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Mother Knows Best: Methodism, Seventh-day Adventism, and Dietary Morality in Victorian America

Bailey, Emily Jean (2015) Mother Knows Best: Methodism, Seventh-day Adventism, and Dietary Morality in Victorian America. Doctoral Dissertation, University of Pittsburgh. (Unpublished)

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Abstract

This dissertation is a denominational historical study of nineteenth- and early twentieth- century Methodist and Seventh-day Adventist dietary reforms and contributions to American food culture. It first considers the eighteenth-century health reforms of John Wesley as anticipations of nineteenth-century developments. It then asserts, through the lens of a “long” Victorian period, that Methodist and Adventist women, as wives, mothers, and nurturers, were the most influential among all denominations in shaping food culture through actual and perceived moral, religious, and domestic authority. It also brings to light the ways in which Methodist women contributed to the formation of American middle-class morality through their unique Protestant domesticity and striving for moral perfectionism, while Adventist dietary reformers culturally and spiritually set themselves apart from the Protestant mainline through their dietary reforms in preparation for what they believed was an imminent Second Coming of Christ.

The overall purpose of this project is to offer a more nuanced study of culture and meaning when looking at food as a “signifier” of things like gender, race, ethnic identity, the exchange of religious and cultural ideas, and the transmission of those ideas between generations. From the perspective of Victorian American Methodism and Seventh-day Adventism, it shows the ways in which women from both denominations used food for good health, in the construction of religious identity, to mediate shifting American gendered labor patterns, and to alleviate and navigate moral tensions between abundance and frugality with the rise of increasingly industrialized American food production, and in a competitive Victorian American religious marketplace.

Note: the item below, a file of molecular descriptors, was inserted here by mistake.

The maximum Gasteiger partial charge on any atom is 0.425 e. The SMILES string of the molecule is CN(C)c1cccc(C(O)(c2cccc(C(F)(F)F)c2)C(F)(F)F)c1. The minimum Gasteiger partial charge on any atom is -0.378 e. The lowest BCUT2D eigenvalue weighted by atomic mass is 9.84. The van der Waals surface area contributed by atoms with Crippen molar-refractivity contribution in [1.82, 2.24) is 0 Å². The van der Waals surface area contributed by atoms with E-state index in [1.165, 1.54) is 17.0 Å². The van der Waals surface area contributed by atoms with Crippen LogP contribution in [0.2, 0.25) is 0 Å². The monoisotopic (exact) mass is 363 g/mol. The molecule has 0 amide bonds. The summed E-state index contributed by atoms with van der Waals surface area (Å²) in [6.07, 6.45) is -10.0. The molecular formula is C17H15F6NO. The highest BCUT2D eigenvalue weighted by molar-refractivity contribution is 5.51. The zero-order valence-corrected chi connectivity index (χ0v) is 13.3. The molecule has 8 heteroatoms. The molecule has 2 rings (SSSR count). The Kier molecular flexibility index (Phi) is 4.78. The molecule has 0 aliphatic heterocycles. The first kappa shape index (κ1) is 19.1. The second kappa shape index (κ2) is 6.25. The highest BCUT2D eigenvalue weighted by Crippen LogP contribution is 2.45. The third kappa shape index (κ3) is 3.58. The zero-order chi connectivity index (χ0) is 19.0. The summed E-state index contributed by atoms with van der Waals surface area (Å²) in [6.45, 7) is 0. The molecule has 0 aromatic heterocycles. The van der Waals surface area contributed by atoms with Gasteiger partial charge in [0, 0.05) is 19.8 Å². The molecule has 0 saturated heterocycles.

As a study of material Christianity, this dissertation reveals how middle-class American Protestant women participated in the formation and maintenance of normative gendered labor and women’s power. It explores how food was used by sectarian and mainline traditions to create a sacred order and pervasive sense of Christian morality that influenced American life well into the Progressive Era in the opening decades of the twentieth century.


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Details

Item Type: University of Pittsburgh ETD
Status: Unpublished
Creators/Authors:
CreatorsEmailPitt UsernameORCID
Bailey, Emily Jeanejb43@pitt.eduEJB43
ETD Committee:
TitleMemberEmail AddressPitt UsernameORCID
Committee ChairKane, Paulapmk@pitt.eduPMK
Committee MemberShear, Adamashear@pitt.eduASHEAR
Committee MemberKranson, Rachelkranson@pitt.eduKRANSON
Committee MemberCarr, Jeanjcarr@pitt.eduJCARR
Date: 10 September 2015
Date Type: Publication
Defense Date: 28 May 2015
Approval Date: 10 September 2015
Submission Date: 12 August 2015
Access Restriction: 5 year -- Restrict access to University of Pittsburgh for a period of 5 years.
Number of Pages: 255
Institution: University of Pittsburgh
Schools and Programs: Dietrich School of Arts and Sciences > Religion (Cooperative Program in the study of)
Degree: PhD - Doctor of Philosophy
Thesis Type: Doctoral Dissertation
Refereed: Yes
Uncontrolled Keywords: Methodism, Seventh-day Adventism, cookbooks, Ellen G. White, dietary morality, Battle Creek Sanitarium
Date Deposited: 10 Sep 2015 14:21
Last Modified: 15 Nov 2016 14:29
URI: http://d-scholarship.pitt.edu/id/eprint/25969

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